Thirteen, I decided. I would have written and published a novel by the time I turned thirteen.I was nine years old and had experienced an acute sense of divine calling one morning while making my bed. I would learn later that November is National Novel Writing Month (NaNoWriMo). I have never placed any faith in astrology or horoscopes, but I have sometimes placed casual significance in having a November birthday. Stories could change the world, and I was destined to write stories. People write entire novels (50,000 words) in a month for NaNoWriMo. I could, I reasoned, write a novel in four years, at which point I would be a teenager. Around that time, Christopher Paolini’s Eragon was becoming a wild success in his teens (121 weeks on the New York Times children’s books bestseller list). I was extremely jealous of Chris for beating me to prodigy status.

Twenty-six; in four days I will be twice thirteen. I have not written a novel. I have started many. The initial energy of creativity cooks off like oil in a pan, and then everything begins to stick and burn. Reasoning that short stories might be more manageable, I set a goal this year to submit a short story to a contest or publication each month. I earned four prompt and pleasant rejection letters before I quit and set my sights on NaNoWriMo. 

Five hundred—I set my NaNoWriMo goal at 500 words a day in imitation of Gary Schmidt. I have (grudgingly and guiltily) become more realistic in the goals I set for myself since the age of nine. 

Three foundational lessons in writing I learned from Gary Schmidt, my favorite professor at Calvin College: 

  • Tell no one about what you are writing.
  • Write only stories that are yours to tell.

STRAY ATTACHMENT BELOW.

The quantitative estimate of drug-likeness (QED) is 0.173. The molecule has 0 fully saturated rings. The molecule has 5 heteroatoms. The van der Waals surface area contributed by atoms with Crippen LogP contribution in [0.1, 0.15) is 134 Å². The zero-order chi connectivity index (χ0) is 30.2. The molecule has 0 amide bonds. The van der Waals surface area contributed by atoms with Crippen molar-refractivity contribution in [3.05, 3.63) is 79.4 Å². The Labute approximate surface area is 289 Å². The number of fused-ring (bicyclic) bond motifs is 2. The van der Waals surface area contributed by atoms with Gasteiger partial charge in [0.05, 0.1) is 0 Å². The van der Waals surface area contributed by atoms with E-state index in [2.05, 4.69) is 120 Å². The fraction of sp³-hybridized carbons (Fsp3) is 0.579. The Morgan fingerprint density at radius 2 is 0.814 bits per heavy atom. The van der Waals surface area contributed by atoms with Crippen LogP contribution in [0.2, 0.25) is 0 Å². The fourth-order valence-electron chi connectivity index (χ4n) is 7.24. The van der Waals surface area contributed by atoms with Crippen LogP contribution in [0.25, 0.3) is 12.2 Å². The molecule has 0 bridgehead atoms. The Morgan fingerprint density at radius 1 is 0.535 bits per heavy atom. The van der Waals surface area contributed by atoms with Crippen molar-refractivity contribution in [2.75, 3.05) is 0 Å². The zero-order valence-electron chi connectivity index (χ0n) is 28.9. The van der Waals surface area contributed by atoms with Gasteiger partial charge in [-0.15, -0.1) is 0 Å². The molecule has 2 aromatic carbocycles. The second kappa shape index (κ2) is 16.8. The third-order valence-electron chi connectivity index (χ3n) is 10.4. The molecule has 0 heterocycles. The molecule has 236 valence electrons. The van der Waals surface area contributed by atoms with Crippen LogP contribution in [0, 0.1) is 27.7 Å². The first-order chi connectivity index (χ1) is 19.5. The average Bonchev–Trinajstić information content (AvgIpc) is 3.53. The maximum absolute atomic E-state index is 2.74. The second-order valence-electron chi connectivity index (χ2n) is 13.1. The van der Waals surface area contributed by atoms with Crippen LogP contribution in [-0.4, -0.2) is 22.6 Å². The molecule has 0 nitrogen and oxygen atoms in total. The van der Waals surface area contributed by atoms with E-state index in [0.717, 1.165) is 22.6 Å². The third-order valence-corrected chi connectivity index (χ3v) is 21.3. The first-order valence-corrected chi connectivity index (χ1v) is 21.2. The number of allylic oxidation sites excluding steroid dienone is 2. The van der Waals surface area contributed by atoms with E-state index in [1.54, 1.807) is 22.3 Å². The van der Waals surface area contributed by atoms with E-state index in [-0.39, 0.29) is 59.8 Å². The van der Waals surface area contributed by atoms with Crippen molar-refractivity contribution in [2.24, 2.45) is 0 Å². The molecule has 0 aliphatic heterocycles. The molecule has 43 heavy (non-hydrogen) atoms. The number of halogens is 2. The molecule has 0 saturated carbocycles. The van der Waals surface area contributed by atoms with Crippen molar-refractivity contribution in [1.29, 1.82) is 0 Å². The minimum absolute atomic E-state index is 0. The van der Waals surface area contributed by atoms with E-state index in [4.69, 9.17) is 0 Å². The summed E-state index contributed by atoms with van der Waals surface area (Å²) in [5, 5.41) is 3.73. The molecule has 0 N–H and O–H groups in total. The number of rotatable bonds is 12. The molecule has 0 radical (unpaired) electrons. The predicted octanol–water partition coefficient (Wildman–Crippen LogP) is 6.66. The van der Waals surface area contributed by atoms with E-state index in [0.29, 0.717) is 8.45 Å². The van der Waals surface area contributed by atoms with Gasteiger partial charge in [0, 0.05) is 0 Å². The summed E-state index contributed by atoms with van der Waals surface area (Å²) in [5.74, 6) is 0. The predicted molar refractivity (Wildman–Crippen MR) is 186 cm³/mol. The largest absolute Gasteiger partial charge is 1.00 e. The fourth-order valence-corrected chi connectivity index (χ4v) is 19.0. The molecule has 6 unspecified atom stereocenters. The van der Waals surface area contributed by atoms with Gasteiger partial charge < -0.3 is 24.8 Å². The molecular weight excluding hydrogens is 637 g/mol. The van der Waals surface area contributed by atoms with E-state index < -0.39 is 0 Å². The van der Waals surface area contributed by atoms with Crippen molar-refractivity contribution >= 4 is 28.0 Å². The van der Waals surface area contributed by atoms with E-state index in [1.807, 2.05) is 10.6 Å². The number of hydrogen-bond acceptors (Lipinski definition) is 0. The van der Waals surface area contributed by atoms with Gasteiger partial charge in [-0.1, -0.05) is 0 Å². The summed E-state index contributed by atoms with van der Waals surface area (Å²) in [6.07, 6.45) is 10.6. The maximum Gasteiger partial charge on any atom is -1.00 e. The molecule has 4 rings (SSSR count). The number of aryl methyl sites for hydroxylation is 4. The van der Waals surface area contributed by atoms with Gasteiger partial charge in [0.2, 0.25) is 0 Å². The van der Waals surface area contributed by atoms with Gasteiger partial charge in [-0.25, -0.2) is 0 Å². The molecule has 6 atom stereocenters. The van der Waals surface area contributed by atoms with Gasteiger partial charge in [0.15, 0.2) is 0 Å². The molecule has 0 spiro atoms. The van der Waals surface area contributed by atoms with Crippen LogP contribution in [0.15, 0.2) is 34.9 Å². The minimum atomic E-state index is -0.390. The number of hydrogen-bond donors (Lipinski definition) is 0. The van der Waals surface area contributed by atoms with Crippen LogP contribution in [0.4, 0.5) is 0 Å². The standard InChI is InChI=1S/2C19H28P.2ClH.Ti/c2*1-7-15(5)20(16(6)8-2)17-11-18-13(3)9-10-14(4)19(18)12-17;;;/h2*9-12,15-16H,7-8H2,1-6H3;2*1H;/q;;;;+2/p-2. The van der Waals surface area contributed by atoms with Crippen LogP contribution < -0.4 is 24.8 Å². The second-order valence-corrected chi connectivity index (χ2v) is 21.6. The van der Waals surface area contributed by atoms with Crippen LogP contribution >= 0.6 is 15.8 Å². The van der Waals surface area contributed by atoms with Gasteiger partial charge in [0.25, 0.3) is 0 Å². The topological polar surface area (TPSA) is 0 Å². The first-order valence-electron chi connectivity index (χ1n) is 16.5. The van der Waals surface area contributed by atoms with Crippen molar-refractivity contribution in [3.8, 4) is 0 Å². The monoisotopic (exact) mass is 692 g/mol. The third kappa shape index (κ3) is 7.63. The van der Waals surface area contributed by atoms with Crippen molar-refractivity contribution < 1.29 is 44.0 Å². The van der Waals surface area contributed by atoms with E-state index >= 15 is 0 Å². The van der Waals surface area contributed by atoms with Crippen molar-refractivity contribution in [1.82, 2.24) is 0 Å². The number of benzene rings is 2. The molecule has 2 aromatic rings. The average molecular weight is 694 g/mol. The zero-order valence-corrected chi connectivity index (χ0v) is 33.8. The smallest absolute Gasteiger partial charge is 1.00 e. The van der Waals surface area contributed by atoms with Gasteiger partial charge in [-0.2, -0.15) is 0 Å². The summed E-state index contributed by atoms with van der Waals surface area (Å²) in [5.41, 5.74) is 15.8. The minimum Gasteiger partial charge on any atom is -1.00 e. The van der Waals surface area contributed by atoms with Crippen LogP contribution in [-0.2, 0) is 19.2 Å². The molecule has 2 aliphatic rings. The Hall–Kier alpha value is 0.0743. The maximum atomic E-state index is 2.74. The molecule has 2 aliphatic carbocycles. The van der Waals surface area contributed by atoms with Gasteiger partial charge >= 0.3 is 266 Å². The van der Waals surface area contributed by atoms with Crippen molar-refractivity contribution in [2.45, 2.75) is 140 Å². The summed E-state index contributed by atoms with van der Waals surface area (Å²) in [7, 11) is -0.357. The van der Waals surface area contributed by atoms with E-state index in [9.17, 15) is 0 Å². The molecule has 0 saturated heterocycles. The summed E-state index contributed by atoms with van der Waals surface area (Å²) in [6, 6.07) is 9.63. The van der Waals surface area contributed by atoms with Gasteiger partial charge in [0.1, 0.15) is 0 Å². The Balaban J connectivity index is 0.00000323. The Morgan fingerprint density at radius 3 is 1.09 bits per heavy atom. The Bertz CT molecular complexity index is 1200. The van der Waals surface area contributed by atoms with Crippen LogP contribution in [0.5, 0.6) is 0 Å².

• If you get up at five o’clock in the morning and write 500 words every day, you can, in theory, produce Newbery Award–winning children’s literature. That’s how Gary did it. 

Fifteen days is how long I managed to stick with my writing plan. Anne Lamott famously advised: “How to write: Butt in chair. Start each day anywhere. Let yourself do it badly.” So, I put my butt in my chair, mostly in the middle of the night, and wrote badly, pushing through the painful awareness of mangled plots and bloated passages that will need to be editorially lanced. And then I got busy and stopped. I always stop. And it’s always demoralizing.

Numbers have a surprising tyranny over me, a word person. Twenty-six looms over me with the unyielding apathy of a toll booth or a DMV employee. My life and accomplishments are so average. 

The significance of numbers is ridiculously arbitrary. Is it any more rational to celebrate the achievement of a prodigy for occurring at fifteen instead of thirty than it is to assume characteristics more likely Libras or Scorpios? The books written and accomplishments achieved at fifteen and thirty might be different (and so too may be people born under different stars). But do we place too much emphasis on time and accomplishments measured against it? I sometimes think—in academic and Christian circles especially—our worship of productivity and vocational contribution does much more harm individually even than it does good globally. 

All that (approximately 500 words) to say your worth or mine is not counted in numbers or words. But the jury is still out on the influence of stars. 

Submit a Comment

Your email address will not be published. Required fields are marked *

This site uses Akismet to reduce spam. Learn how your comment data is processed.

post calvin direct

Get new posts from Emily Joy Stroble delivered straight to your inbox.

the post calvin